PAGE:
FROM Peter Lynn
The Homeless and Section 8 Housing in L.A. Los Angeles has more people living on the streets than any other city in the nation—more than 26,000. City leaders have declared a state of emergency and they want to spend $100 million fixing the homeless problem. One thing is for sure: Section 8 housing will be a part of whatever plan is proposed. Section 8 is a federal program that subsidizes rental housing. Last year, it accounted for nearly half a billion dollars in the city of Los Angeles alone.
A Shameful Problem that's Getting Worse For decades, local officials have promised to end homelessness, but the number — in shelters, on the streets and in alleys -- continues to rise. In the past two years, they're up by 12% in Los Angeles County to more than 44,000 people -- men, women and children. That's according to the Los Angeles Homeless Services Authority , or LAHSA, an agency jointly established by the City and County, which has just completed its latest survey.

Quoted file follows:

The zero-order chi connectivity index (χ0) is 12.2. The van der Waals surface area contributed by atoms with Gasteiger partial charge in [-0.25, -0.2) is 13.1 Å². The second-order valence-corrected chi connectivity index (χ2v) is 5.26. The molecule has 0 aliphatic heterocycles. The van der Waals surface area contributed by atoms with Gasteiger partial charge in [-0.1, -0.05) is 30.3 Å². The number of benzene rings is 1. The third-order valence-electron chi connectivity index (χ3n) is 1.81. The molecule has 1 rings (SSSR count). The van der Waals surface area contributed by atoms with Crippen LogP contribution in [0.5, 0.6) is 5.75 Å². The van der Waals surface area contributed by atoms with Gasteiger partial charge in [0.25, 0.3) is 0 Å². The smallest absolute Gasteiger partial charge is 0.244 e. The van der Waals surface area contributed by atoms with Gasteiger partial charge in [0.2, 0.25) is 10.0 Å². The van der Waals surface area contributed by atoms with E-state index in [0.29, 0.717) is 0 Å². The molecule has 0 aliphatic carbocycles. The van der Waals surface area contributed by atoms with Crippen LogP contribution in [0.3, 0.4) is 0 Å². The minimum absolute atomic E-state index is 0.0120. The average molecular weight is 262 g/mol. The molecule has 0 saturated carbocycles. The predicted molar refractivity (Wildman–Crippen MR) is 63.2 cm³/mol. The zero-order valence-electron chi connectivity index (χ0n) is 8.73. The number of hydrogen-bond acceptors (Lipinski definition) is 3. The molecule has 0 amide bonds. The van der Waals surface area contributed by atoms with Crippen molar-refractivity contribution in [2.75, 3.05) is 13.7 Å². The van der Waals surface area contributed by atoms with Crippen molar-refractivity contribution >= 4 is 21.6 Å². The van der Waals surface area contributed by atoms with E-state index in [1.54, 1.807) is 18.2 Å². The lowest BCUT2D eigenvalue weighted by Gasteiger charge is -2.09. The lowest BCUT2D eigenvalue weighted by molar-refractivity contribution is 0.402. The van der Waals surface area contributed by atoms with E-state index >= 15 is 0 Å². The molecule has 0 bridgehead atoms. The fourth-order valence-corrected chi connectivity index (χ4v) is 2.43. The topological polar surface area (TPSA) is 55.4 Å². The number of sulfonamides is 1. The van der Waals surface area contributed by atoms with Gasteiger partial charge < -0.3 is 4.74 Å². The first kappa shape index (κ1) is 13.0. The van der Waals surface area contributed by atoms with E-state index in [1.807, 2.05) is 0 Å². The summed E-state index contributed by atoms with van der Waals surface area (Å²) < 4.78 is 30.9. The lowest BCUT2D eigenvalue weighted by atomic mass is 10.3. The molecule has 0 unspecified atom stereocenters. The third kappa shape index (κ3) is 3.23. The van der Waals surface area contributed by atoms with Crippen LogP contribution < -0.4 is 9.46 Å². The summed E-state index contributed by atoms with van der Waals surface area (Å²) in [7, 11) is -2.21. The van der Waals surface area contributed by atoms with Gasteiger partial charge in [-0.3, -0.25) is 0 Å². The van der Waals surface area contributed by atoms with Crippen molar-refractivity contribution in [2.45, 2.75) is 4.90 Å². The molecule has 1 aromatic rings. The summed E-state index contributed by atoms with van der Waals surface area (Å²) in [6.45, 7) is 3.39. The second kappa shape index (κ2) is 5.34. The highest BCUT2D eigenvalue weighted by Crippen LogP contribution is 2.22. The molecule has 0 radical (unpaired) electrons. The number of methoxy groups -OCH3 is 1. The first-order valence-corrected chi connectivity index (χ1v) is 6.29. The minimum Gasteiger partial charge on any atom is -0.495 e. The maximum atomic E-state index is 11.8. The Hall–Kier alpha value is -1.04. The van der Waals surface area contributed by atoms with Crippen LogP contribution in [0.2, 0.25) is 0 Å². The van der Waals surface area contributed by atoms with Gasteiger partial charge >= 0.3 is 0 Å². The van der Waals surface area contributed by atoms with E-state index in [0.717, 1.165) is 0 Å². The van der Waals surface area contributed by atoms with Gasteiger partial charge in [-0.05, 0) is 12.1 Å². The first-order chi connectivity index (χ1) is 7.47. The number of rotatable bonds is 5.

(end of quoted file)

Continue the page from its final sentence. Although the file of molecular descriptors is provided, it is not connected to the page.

Housing Homeless Veterans If you’ve sensed lately that there are more homeless people on the streets -- living in tents under freeway overpasses, begging on street corners and sleeping in their cars -- than in past years, sadly, you’re right. Official numbers say homelessness increased by 12 percent in L.A. County over the past two years, to nearly 42,000. Many of them are veterans. Mayor Eric Garcetti has promised to give homeless veterans in the city a place to live by the end of the year. But how much of a dent will that make in the bigger problem, and how is it being accomplished?
Industry insights and lessons learned from memorable guests We have interesting guests on The Business, and sometimes our conversations are too long to fit into one show. This week we give you stories that were too good to leave on the cutting room floor, including some sharp insights on making it in the industry from David Mandel, David Simon, Shawn Levy and Matt Reeves.
In 'Speechless,' Scott Silveri combines comedy, family & disability Scott Silveri has written and produced sitcoms for more than 20 years. In all that time, he never encountered a TV family that looked anything like the one he grew up in -- with a mom, a dad...and a brother with cerebral palsy. He changed that with his show Speechless on ABC. Silveri tells us about looking to his own past for stories, and why he was determined to make a family comedy and not just a "disability show."